Ports and border crossings could be impacted by potential CBSA strike

by Derek Clouthier

More than 9,000 members of the Public Service Alliance of Canada working for the Canada Border Services Agency (CBSA) have secured a strike mandate which could lead to significant disruptions to the flow of goods, services and people at Canadian ports of entry.

Members voted 96 per cent in favour of taking job action during strike votes held April 10 to May 23.

“Taking job action is always a last resort, but this strong strike mandate underscores that our members are prepared do what it takes to secure a fair contract,” said Chris Aylward, PSAC national president. “Unless they want a repeat of 2021, Treasury Board and CBSA must be prepared to come to the table with a fair offer that addresses our key issues.”

In 2021, job action by CBSA personnel nearly brought commercial cross-border traffic to a standstill, significantly impacting their operations until an agreement was reached.

As the possibility of a CBSA strike looms, the Public Service Alliance of Canada (PSAC) has written to transportation industry stakeholders warning of potential disruptions at ports and border crossings nationwide and urging them to pressure the government to negotiate a fair collective agreement for FB group members as soon as possible to avoid delays in the event of job action.

PSAC said in a release that trucking companies, customs brokers and parcel delivery services all rely on the safe and efficient transmission of goods across the border.

Mike Burkhart, vice-president for Canada at C.H. Robinson, says the trucking sector would be particularly hit hard by a strike.

“The biggest impact would be on freight traveling into Canada by truck, because a border agent must physically be present to review the customs paperwork and scan the bar code on it. We manage more  than 650,000 shipments across the Canadian border a year, so we can say from experience that a slowdown in this process can create wait times of four to five hours,” says Burkhart. “These delays had a ripple effect on supply chains, particularly disrupting industries like automotive manufacturing that rely on just-in-time delivery of parts and components. Many of our automotive customers treat North America as one interdependent supply chain. So parts traveling to Canada are often coming all the way from Mexico, and one late part can shut down an entire production line.”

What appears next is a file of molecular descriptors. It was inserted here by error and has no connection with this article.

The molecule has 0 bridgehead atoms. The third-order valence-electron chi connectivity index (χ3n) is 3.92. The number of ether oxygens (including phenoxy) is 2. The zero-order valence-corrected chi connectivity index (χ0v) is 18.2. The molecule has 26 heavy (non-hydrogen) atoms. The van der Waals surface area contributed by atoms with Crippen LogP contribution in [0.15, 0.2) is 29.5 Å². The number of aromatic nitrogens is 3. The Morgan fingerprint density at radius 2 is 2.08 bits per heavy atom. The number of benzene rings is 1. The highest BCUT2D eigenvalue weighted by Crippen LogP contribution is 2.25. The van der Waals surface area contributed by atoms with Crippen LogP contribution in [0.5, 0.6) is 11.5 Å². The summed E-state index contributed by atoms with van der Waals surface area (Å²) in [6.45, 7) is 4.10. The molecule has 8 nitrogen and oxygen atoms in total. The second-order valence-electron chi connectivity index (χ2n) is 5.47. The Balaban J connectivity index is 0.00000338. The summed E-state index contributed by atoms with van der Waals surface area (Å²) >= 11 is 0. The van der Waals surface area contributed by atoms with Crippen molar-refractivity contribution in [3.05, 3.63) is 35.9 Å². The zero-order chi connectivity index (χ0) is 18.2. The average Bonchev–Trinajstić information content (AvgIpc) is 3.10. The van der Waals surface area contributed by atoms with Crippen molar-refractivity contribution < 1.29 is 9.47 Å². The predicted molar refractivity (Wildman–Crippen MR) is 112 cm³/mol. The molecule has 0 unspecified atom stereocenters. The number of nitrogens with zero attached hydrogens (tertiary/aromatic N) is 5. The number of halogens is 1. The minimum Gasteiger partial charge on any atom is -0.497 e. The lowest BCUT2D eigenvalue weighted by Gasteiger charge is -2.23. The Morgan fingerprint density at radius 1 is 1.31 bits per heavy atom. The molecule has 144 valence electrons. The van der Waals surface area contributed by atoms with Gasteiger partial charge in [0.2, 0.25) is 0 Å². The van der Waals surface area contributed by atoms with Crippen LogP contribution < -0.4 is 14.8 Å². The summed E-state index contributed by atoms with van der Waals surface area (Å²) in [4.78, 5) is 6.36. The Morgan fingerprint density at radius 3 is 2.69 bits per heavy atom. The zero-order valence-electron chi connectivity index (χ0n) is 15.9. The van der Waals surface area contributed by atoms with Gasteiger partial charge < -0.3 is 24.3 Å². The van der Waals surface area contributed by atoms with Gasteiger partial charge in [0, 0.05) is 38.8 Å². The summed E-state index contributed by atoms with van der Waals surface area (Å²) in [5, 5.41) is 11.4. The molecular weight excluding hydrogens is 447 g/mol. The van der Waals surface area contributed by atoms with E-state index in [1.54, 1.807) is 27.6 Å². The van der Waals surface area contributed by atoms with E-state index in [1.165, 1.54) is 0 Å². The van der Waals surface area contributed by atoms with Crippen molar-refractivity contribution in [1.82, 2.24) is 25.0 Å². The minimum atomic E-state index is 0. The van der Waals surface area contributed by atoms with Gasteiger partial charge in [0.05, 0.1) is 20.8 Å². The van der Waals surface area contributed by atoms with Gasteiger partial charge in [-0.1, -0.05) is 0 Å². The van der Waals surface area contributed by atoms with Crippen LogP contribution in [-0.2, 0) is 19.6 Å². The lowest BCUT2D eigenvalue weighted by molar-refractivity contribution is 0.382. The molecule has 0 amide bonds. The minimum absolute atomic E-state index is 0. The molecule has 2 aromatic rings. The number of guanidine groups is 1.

He added that although ocean, air and rail shipments would be less impacted by a CBSA strike, it would not go unnoticed.

“Where ocean, air or rail shipments could be slowed down by a strike is if they’re flagged for inspection,” says Burkhart. “A percentage of shipments are automatically flagged for spot checks, and there are also triggers indicating an inspection is needed for shipments deemed high-risk. Under normal conditions, customs will inform us they’re sending an inspector out in 24 hours to two weeks. During a strike, that could become much more unpredictable.”

CBSA spokesperson Luke Reimer clarified that the border will remain open and safe.

“Ninety per cent of all frontline border services officers are essential workers,” he says. “This means they will continue to staff ports of entry in the event of a strike. It is also important to note that members of the FB group are not in a legal strike position at this time. As such, they are expected to work their normally scheduled shift, including during any planned demonstrations.”

Reimer says that at this time, any labour action that blocks or intentionally slows the free flow of people or goods at Canadian borders would be illegal.

“The CBSA is monitoring the situation closely, is committed to working quickly to mitigate any impacts,” says Reimer, “and will keep the public informed through its website and social media channels.”

PSAC-Customs and Immigration Union (CIU) members at CBSA include border services officers at airports, land entry points, marine ports and commercial ports of entry, inland enforcement officers, intelligence officers, investigators, trade officers and non-uniformed headquarters staff.

Key issues in this round of bargaining include wages that are aligned with other law enforcement agencies across the country, flexible telework and remote work options, equitable retirement benefits and stronger protections around discipline, technological change and hours of work.

Both parties last met at a Public Interest Commission (PIC) hearing April 22. The Commission’s report is expected to be released before mediation sessions scheduled to begin June 3 to seek a resolution to the bargaining impasse. PSAC-CIU will be in a legal strike position following the release of the report.